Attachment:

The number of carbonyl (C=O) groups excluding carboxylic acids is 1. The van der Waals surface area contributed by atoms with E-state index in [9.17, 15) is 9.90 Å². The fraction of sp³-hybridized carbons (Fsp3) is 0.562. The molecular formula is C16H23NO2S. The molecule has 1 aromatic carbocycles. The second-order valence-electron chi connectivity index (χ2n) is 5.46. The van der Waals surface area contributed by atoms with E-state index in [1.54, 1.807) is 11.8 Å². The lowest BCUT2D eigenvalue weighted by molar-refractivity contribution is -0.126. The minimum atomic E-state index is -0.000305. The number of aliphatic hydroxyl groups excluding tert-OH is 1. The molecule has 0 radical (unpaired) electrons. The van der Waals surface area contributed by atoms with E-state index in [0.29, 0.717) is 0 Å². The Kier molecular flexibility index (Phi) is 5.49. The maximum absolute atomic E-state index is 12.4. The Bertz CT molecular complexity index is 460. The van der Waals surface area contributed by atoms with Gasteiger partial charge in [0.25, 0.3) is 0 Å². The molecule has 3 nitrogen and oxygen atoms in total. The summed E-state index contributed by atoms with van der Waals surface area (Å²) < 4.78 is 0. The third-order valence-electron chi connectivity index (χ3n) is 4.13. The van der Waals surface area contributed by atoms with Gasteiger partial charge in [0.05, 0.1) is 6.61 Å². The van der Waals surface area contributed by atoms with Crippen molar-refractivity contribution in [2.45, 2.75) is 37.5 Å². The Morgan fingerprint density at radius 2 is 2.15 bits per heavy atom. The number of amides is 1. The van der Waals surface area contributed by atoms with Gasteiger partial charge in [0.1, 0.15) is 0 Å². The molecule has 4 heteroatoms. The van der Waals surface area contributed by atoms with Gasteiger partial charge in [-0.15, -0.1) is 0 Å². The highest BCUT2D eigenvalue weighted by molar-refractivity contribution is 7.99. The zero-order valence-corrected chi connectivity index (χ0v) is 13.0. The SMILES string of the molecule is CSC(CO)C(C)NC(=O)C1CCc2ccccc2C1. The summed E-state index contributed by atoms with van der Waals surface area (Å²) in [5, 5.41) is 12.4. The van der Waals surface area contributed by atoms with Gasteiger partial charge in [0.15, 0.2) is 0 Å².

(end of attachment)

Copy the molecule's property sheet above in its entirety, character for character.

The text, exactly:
The number of carbonyl (C=O) groups excluding carboxylic acids is 1. The van der Waals surface area contributed by atoms with E-state index in [9.17, 15) is 9.90 Å². The fraction of sp³-hybridized carbons (Fsp3) is 0.562. The molecular formula is C16H23NO2S. The molecule has 1 aromatic carbocycles. The second-order valence-electron chi connectivity index (χ2n) is 5.46. The van der Waals surface area contributed by atoms with E-state index in [1.54, 1.807) is 11.8 Å². The lowest BCUT2D eigenvalue weighted by molar-refractivity contribution is -0.126. The minimum atomic E-state index is -0.000305. The number of aliphatic hydroxyl groups excluding tert-OH is 1. The molecule has 0 radical (unpaired) electrons. The van der Waals surface area contributed by atoms with E-state index in [0.29, 0.717) is 0 Å². The Kier molecular flexibility index (Phi) is 5.49. The maximum absolute atomic E-state index is 12.4. The Bertz CT molecular complexity index is 460. The van der Waals surface area contributed by atoms with Gasteiger partial charge in [0.25, 0.3) is 0 Å². The molecule has 3 nitrogen and oxygen atoms in total. The summed E-state index contributed by atoms with van der Waals surface area (Å²) < 4.78 is 0. The third-order valence-electron chi connectivity index (χ3n) is 4.13. The van der Waals surface area contributed by atoms with Gasteiger partial charge in [0.05, 0.1) is 6.61 Å². The van der Waals surface area contributed by atoms with Crippen molar-refractivity contribution in [2.45, 2.75) is 37.5 Å². The Morgan fingerprint density at radius 2 is 2.15 bits per heavy atom. The number of amides is 1. The van der Waals surface area contributed by atoms with Gasteiger partial charge in [0.1, 0.15) is 0 Å². The molecule has 4 heteroatoms. The van der Waals surface area contributed by atoms with Gasteiger partial charge in [-0.15, -0.1) is 0 Å². The highest BCUT2D eigenvalue weighted by molar-refractivity contribution is 7.99. The zero-order valence-corrected chi connectivity index (χ0v) is 13.0. The SMILES string of the molecule is CSC(CO)C(C)NC(=O)C1CCc2ccccc2C1. The summed E-state index contributed by atoms with van der Waals surface area (Å²) in [5, 5.41) is 12.4. The van der Waals surface area contributed by atoms with Gasteiger partial charge in [0.15, 0.2) is 0 Å².